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Faceless (2007 film)

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Directed byManu Luksch
Produced byAmbient Information Systems, Amour Fou Filmproduktion
Written byManu Luksch, Mukul Patel
StarringManu Luksch, William Trevitt, Aadam K. Ahmed
Narrated byTilda Swinton
Music byMukul, Rupert Huber
Edited byManu Luksch
Distributed byAmbient Information Systems
Release date
  • 2007 (2007)
Running time
50 minutes
CountryAustria / UK

Faceless is a 2007 Austrian/British science-fiction film by intermedia artist Manu Luksch that is constructed entirely from CCTV surveillance camera images, obtained under European data protection legislation. It is part of what film theorist Elizabeth Cowie describes as as a 'multi-platform project that [Luksch] developed between 2002 and 2008, exploring London as "the most surveilled city on earth"'[1].

Plot summary[edit | edit source]

In a society is governed by the New Machine, individuals have lost their faces, and the RealTime calendar has destroyed their understanding of history or the future. A woman (the protagonist, played by Luksch) wakes up one day to discover she has a face; subsequently, she receives an anonymous letter that reveals the existence of her past life, and her child. Panicking, she enlists the help of Spectral Children to evade Overseers and confront the authority of the New Machine. In the film's ambivalent conclusion, she appears to defeat the New Machine by unveiling the power of the human face and recovering temporality.

Cast[edit | edit source]

Production[edit | edit source]

Material and process[edit | edit source]

Faceless is constructed entirely from surveillance camera images that Luksch obtained over several years by exercising her rights under the UK Data Protection Act 1998.[2]. The film was made under Luksch's Manifesto for CCTV Filmmakers[3], and its scenario (of a world populated by faceless individuals) and plot derive from the legal and material properties of these images. The filmmaker performed on London streets under CCTV cameras, then sent formal letters to the relevant camera operators demanding a copy of any recordings in which she appeared.[4] The operators were obliged to supply copies after anonymising third parties in the images by redacting their faces, in return for a statutory fee of £10.[5] On account of this accompanying legal superstructure, Luksch describes these images as 'legal readymades'.[6] Christian Andersen and Søren Bro Pold note that, in the process of obtaining CCTV material, 'Luksch took advantage of the legal framework around rights to individual data.[7]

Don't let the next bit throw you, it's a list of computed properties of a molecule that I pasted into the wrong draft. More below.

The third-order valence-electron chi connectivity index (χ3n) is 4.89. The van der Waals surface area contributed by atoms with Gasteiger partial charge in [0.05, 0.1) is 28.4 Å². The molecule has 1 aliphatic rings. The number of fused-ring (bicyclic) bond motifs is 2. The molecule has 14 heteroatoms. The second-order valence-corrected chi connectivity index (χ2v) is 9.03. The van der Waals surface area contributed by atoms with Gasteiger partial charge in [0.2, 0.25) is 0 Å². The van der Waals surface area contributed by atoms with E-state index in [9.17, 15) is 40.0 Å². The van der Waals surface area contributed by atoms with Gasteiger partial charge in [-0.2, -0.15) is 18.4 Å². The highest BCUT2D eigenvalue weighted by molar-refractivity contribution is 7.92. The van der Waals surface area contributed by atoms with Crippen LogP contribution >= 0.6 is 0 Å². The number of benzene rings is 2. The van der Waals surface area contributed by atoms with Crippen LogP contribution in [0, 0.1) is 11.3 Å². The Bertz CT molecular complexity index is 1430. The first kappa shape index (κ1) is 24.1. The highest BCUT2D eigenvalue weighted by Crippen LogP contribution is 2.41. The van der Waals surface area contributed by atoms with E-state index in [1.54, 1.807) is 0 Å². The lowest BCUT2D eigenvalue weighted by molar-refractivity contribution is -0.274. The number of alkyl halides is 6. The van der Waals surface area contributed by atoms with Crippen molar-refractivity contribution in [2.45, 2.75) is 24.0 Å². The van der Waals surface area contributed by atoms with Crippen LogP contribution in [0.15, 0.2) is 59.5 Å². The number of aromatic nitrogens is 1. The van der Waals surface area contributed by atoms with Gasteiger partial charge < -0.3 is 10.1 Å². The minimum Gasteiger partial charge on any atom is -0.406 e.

The production process stretched over several years, since the acquisition of images under the Data Protection Act proceeded extremely slowly – many of the data requests were met with negative responses, as ‘either the surveillance camera, or the recorder, or the entire CCTV system in question was not operational.’[8] Andersen and Pold note that '[i]n its exploitation of the mechanisms of surveillance, the film expresses a strong criticism of not just the legal framework around visual surveillance but also how it is handled in everyday practice.'[9]

Soundtrack[edit | edit source]

Faceless has no spoken dialogue – a natural consequence of the prohibition of audio surveillance in the UK. Instead, the story is told by a voice-over narrator. The film's soundtrack is almost entirely non-diegetic, comprising electronic and industrial elements composed in 5.1 surround sound to bring depth to the flat, wide-angle CCTV images, contrasted with predominantly stereophonic solo piano recordings by Rupert Huber.